Mark Trahant / Trahant Reports
This is it: Sixteen days until this election is over. And, as I have been reporting, this is such a significant election for Indian Country with both the quantity and the quality of Native Americans who are running for office.
In Washington’s Fifth Congressional District, the campaign for Joe Pakootas sent an urgent email. “This race is very close,” said the subject line. “Will you help flip this district?”
“At this point, it’s all hands on deck. We need volunteers and that means you. Recent polling is showing that this race is not only very close – it’s entirely winnable! We just need to turn out people to vote, and that’s where you come in. Our staff is working extremely hard 7 days a week, but we need your help. Joe is asking you to take part in this revolution,” the email said. Of course the Pakootas campaign asked for money, that’s critical right now. But it also asked for volunteers to make phone calls and to wave signs on busy intersections. “The timing is right, the political climate is right, and the candidate is absolutely qualified and ready to serve. Joe Pakootas has unprecedented support from Democrats, independents, and Republicans. There will never be a better time than now. ” Pakootas is Colville and a former chairman of the tribe.
Montana’s Denise Juneau is getting a boost. According to the Daily Kos (basing its reporting on a subscription-only post from Politico) says the House Majority PAC is investing $451,000 on TV ads on behalf of Juneau “signaling they think she has a shot against GOP Rep. Ryan Zinke. While Montana is a red state, Juneau’s proven to be a strong fundraiser, and her own polling from earlier this month found Zinke ahead just 45-42. Of course, Zinke’s internals had him ahead by a much wider 49-38 margin, but evidently, HMP either believes Juneau’s numbers are closer to the mark—or Donald Trump’s deterioration has reached into Big Sky Country in the two weeks since those campaign polls (conducted before the Access Hollywood tapes came out) were made public.” Juneau is a member of the Mandan, Hidatsa, and Arikara Nation and grew up in the Blackfeet Nation.
In Oklahoma, Rep. Tom Cole, Chickasaw, says Donald Trump could “damage” the career of House Speaker Paul Ryan. He told the Tulsa World that now might be a good time for Ryan “to go fishing for awhile.” Cole said “as his friend, it might be best for him to wrap up business and think about his future. Paul will have a big decision to make.”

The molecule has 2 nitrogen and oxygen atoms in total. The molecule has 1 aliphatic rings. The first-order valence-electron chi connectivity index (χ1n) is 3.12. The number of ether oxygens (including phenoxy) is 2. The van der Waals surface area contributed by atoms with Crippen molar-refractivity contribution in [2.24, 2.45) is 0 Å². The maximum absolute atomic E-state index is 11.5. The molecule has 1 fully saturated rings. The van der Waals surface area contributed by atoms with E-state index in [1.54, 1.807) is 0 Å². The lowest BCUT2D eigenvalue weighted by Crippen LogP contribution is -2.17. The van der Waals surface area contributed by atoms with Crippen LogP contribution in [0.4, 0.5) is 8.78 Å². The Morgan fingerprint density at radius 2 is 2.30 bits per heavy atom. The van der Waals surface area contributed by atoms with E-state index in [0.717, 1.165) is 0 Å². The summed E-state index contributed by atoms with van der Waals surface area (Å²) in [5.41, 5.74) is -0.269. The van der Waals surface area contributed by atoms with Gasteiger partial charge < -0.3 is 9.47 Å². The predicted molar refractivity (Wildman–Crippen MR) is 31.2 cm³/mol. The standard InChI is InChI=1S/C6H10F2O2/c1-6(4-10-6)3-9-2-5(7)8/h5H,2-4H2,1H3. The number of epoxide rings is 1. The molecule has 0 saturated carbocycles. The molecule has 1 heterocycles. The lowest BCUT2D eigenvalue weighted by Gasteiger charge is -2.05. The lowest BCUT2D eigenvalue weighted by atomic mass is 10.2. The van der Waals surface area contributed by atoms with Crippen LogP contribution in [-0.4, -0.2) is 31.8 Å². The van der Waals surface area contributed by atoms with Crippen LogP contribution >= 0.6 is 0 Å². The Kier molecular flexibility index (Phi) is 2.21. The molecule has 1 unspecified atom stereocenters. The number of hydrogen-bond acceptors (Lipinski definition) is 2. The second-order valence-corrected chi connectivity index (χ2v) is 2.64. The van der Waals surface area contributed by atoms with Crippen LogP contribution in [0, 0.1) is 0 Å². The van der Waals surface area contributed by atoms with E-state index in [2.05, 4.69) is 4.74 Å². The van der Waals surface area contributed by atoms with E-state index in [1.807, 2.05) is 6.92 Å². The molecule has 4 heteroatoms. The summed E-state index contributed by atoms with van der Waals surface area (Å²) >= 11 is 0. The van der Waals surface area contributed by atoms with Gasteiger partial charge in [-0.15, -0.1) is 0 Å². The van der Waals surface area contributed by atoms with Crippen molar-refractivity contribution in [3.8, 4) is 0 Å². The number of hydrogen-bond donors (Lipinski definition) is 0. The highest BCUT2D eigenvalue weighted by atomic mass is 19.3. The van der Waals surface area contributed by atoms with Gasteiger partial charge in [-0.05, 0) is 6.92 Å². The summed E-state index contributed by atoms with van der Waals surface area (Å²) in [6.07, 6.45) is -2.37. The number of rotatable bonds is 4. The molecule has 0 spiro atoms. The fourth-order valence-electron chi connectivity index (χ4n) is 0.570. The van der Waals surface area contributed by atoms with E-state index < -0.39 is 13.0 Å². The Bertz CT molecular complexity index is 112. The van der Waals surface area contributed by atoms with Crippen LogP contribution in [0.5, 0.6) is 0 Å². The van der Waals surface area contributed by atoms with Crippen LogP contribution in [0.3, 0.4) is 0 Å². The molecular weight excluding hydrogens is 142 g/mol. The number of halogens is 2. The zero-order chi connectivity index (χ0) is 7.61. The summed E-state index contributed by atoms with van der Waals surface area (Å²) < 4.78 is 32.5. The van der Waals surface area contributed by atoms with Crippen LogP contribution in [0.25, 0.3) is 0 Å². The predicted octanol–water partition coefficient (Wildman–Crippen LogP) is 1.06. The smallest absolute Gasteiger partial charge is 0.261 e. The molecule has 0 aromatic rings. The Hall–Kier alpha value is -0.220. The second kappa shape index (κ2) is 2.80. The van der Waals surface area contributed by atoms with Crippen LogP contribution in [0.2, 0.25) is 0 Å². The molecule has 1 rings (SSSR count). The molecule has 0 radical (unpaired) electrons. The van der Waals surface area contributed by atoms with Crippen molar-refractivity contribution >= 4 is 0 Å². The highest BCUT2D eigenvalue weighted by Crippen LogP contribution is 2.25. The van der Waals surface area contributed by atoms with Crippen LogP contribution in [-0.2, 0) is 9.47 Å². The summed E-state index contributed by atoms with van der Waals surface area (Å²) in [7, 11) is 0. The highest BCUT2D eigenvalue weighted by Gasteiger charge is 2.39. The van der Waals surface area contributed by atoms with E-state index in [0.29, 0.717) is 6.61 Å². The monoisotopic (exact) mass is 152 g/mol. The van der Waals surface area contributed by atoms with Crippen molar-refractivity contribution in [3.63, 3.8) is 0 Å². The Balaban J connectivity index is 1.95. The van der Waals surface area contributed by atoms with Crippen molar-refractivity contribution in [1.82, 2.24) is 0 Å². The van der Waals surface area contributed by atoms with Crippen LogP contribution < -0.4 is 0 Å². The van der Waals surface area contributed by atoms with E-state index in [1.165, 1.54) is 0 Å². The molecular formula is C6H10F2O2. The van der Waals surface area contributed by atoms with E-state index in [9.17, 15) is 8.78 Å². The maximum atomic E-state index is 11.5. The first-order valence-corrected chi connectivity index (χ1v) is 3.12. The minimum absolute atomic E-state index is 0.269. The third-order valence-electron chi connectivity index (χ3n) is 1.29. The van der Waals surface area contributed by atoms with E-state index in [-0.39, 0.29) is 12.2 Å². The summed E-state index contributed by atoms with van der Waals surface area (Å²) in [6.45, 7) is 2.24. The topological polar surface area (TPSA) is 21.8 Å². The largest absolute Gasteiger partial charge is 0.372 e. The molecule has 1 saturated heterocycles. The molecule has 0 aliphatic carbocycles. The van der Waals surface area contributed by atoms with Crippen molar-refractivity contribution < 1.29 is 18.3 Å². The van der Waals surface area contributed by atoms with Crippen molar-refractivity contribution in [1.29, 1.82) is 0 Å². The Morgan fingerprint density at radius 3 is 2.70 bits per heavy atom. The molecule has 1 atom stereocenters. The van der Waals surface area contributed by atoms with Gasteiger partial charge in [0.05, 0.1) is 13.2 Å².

Of course the Republican caucus was divided before Donald Trump. But his candidacy has made those divisions more visible and there will be lots of finger pointing (and retribution) after the election. Basically folks will be trying to answer the question, “why did we lose?” But like four years ago when the answer comes back with reasonable conclusions (such as a more diverse Republican party something suggested after the 2012 loss) the True Believers will ignore the results.
In South Dakota there is a last minute pitch to move the early voting location in Oglala Lakota County to make it easier for people to vote. The current location is several miles out of town and near a construction site.
Henry Red Cloud, Oglala Sioux, and a candidate for Public Utilities Commission, told KSFY that this violates the people’s right to vote. “When people are unable to exercise that right, or feel uncomfortable exercising that right because they fear for their safety at their polling location, our democracy is diminished,” Red Cloud said.
North Dakota’s Chase Iron Eyes posted a call to vote on Facebook. “As an activist I never cared about voting. I can see now how apathy about the political process allows establishment paid for politicians to stay in power like a revolving door,” he wrote. “We have forgotten our roots, outside money is running the show here and yet we don’t vote. I’m not running as a Native candidate I’m running because I am a true human being, a leader, a lawyer, a father, a husband a critical thinker who is not afraid to take on these unqualified politicians who have never known real leadership in their lives. They don’t know sacrifice. We need an upset. We need you to vote.”
There is one other thing I want to mention about Iron Eyes. There has been a lot of talk about rising fears from farms and neighbors who live near the camps at Standing Rock. Well at one of those ranches near the Dakota Access Pipeline project, I saw several Iron Eyes for Congress signs. Could that be a sign of an upset?
Sixteen days. Every vote, every phone call adds possibility.
Mark Trahant is the Charles R. Johnson Endowed Professor of Journalism at the University of North Dakota. He is an independent journalist and a member of The Shoshone-Bannock Tribes. On Twitter @TrahantReports
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